Johannesburg: South Africa’s Chief Justice Mogoeng Mogoeng has been ordered by the country’s Judicial Conduct Committee (JCC) to apologise for and retract the pro-Israeli statements he made in July last year. Mogoeng’s comments made during a webinar hosted by the Jerusalem Post caused a huge public outcry, including complaints to the JCC.
Mogoeng expressed his full support for Israel during the webinar despite the South African government being in support of Palestine and opposing Israeli occupation of parts of the Palestinian territory. In the furore that followed, Mogoeng was adamant that he would never apologise and dismissed allegations that he was compromising the integrity of the judiciary by making political statements.
The JCC has now given Mogoeng 10 days to tender the apology to a meeting of the serving justices of South Africa’s highest legal body, the Constitutional Court, as well as release it to the media. Mogoeng also has to unreservedly retract and withdraw the statement that he made after the public outcry over his remarks in the webinar, the JCC ordered.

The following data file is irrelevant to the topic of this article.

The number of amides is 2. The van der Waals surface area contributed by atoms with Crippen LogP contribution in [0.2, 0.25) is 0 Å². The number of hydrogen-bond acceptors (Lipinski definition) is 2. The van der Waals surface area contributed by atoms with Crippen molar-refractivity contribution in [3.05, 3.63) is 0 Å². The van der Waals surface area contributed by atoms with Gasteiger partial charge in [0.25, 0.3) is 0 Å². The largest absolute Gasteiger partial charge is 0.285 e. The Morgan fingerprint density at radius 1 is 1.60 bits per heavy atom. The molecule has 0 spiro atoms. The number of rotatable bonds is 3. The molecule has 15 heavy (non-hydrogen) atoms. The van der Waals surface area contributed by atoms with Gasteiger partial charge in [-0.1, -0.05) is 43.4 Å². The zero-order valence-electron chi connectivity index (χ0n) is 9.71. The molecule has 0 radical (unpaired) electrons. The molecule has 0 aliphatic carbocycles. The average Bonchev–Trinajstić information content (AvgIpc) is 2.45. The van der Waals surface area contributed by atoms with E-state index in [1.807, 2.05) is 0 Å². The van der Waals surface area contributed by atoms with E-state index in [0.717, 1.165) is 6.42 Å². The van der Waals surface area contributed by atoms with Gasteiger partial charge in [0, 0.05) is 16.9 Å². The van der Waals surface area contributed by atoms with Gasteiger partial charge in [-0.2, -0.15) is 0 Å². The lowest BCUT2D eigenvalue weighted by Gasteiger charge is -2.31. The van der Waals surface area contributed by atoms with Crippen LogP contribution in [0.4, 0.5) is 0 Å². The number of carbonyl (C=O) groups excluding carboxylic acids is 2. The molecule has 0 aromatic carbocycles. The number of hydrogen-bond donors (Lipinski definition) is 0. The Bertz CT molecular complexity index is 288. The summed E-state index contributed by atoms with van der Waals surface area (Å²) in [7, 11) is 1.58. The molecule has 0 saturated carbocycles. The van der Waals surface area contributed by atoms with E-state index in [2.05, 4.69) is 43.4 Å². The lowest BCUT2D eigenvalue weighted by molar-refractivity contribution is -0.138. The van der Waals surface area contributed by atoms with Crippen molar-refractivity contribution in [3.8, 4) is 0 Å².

“I will never, even if 50 million people can march every day for the next 10 years, for me to retract or apologise for what I say, I will not do it,” Mogoeng said at the time. “There will, therefore, be no retraction. There is nothing to retract. There will be no apology not even this political apology that in case I have offended anybody without meaning to offend them, for that reason I will not apologise for anything,” he added.
However, the JCC said that the South African judiciary should not unduly involve itself in political controversy. “It does not use or lend the prestige of judicial office to advance any private interests, whether of its individual members or others.
“It jealously guards its independence, impartiality and public confidence in the courts and respects the separation of power (where appropriate) and justly demands of the other organs of the state to fulfil their constitutional obligations in terms of section 165(4) of the constitution,” it said. The JCC emphasised the need for the judiciary to comply with its own constitutional, legal and ethical obligations in order to ensure public confidence in its activities.
The JCC order comes at a time when the judiciary and the Constitution are coming under attack from various parties who are alleging that prominent judges are being bribed. The most notable comments have been from former president Jacob Zuma, who is facing charges of corruption that have been going on for over 15 years now.
Zuma last month also defied a constitutional court order to return as a witness to the Commission of Inquiry into State Capture, where he walked out without permission from the Deputy Chief Justice, Raymond Zondo, who is heading the Commission. The Commission has asked the court to sentence Zuma to two years imprisonment for contempt of court and setting a dangerous precedent for others to do so as well.
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